Serbian village wants to erect a statue of Rocky Balboa as an inspiration to residents. "Zitiste has suffered serious damage from floods and landslides, earning it a reputation for being jinxed. Many of its residents have left the village in search of a better future." BBC 02/12/07

My friend, Ohio Greg, used to despise the mention of Bob Ross, not unlike my common reaction to Thomas Kinkade. I believe both artists to be the worst form of kitsch, as many of you have heard me spout intermittently throughout the past 300-some-odd blog posts. However a few years back, Greg changed his tune about Bob Ross’s “happy little trees” when he encountered an old woman at a University Museum exhibition, whom adored art and visited museums and galleries more regularly than even most professional artists could probably claim. She was in her early-eighties and wanted him to drop-by her home to see her collection of self-produced paintings. Greg scheduled an appointment and walked into a shrine to Bob Ross. After he lifted his jaw from the floor, she admitted that she was not much of a painter and it had taken years just for her to be able to copy Mr. Ross from the television; but she loved art so intensely and felt that if she could at least put paint to canvas she could for a moment understand the artists’ work she visits nearly everyday at the museums and galleries of Chicago. Years later, while discussing the strange encounter that threatened to tear the very fabric of the universe we understood; we agreed that if Bob Ross’s seductively influential afro allowed her this small moment of success – his work finally had a hint of respectability… or at the very least relevance. – DN

Tuesday, February 13, 2007


A well-known San Francisco street performer quits the city, saying it's changed. "When the $460 million expansion of the Westfield San Francisco Centre is positioned as a major cultural event, and the downtown landscape is redefined by a Four Seasons Hotel and the Apple store and other high-end establishments, it's inevitable that a lot of hand-to-mouth artists like Edward Jackson get forced out." - San Francisco Chronicle 02/11/07

If the elite of our society invest in art, where do the artists invest?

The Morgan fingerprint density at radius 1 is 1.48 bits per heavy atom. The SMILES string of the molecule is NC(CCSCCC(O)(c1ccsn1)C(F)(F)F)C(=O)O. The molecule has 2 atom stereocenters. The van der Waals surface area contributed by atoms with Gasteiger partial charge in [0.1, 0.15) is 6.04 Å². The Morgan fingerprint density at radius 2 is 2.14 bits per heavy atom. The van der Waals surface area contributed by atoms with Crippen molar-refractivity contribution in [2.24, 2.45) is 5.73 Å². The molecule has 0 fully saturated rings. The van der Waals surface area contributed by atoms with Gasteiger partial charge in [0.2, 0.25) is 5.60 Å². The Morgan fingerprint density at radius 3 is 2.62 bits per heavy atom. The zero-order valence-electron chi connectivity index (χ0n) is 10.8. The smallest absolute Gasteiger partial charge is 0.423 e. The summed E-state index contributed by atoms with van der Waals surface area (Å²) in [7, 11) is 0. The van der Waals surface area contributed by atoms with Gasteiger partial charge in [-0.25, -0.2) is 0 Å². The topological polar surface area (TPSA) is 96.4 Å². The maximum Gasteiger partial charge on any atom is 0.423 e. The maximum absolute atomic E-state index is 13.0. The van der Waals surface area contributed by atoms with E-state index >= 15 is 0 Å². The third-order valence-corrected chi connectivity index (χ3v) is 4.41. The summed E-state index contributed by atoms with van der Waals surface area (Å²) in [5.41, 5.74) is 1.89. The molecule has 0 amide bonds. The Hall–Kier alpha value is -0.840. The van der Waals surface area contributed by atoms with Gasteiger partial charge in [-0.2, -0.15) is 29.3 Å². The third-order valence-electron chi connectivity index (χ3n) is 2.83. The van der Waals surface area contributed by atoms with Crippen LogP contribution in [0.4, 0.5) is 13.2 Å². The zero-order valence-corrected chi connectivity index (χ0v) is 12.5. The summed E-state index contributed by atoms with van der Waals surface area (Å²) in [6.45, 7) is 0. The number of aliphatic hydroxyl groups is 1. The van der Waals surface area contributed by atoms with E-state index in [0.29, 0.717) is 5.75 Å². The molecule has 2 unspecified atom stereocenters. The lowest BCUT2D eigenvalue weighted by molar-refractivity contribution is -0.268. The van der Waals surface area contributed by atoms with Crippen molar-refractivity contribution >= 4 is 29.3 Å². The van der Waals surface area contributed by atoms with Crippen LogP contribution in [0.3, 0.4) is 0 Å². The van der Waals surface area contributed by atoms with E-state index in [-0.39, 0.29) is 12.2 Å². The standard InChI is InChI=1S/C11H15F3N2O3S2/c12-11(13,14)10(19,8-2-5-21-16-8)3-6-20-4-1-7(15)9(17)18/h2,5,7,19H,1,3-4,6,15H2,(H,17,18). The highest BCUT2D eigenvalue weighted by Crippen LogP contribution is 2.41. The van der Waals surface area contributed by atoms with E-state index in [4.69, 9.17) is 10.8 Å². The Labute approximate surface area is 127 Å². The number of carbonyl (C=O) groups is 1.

I’ve read for the last few years that the art market is flying high and making money like artists are printing it themselves. While I do alright, I haven’t seen the never-ending windfall that major galleries, city-centers or auctions claim. Is this just another case of the rich getting richer? Or the common moniker - one has to have money to make money? I tell people outside the art world that the typical gallery commission is 50% and their mouths hit the floor. I’m so used to the standard, I don’t even think twice about it. Now I don’t believe all galleries make huge profits; in fact I believe the fast majority spend most of their time trying to just keep their heads above water. On that same note, I also recognize from the artist’s standpoint – representation does not grant access to the golden goose. Profitability within the New York gallery and auction scene is rare and elusive. Even in Santa Fe, I can name a number of popular established artists that have abandoned the local bustling gallery scene, because their profits are better outside the structure. The average professional artist has to find solace with investing in their career over time.

I’m self-employed which translates to zero retirement fund. I choose not to get involved in the stock market (though I came pretty close a few months before the dotcom crash of the ‘90’s – WHEW!) Everything I have basically goes back into the art. It isn’t always the prettiest situation, but it is my own little way of investing in the future. I’ve mentioned before that I push myself to complete an average annual production of 200 paintings… that gives me a minimum of 8,000-10,000 pieces out in the world over a forty year period; with those kind of numbers something’s gotta give. - DN

Monday, February 12, 2007

Green... Over There

I knew my Land Rover needed new tires as well as a long-overdue rear brake-job for the vehicle, and I even had four beautifully aggressive Bridgestone Duelers on special order at Sears, but two weeks later… they still had not shown-up. Driving to Albuquerque on Friday, a steel belt broke in my rear passenger-side tire, actually pushing the broken strap’s metal strings through the sidewall. Thus, I spent the majority of my weekend at the tire shop.

The tire swap took three hours on Friday evening, because I had to wait around for them to receive four matching-spec Goodyear tires from their warehouse outside the city limits. Saturday, I returned for a four-and-a-half hour rear brake job that started at seven and ended at eleven-thirty. While I hate waiting for much of anything, I did treasure the idea of a few hours peace to think, read and generally ignore those around me. At five minutes to six that morning, I selected a great book to reread and walked-out the door.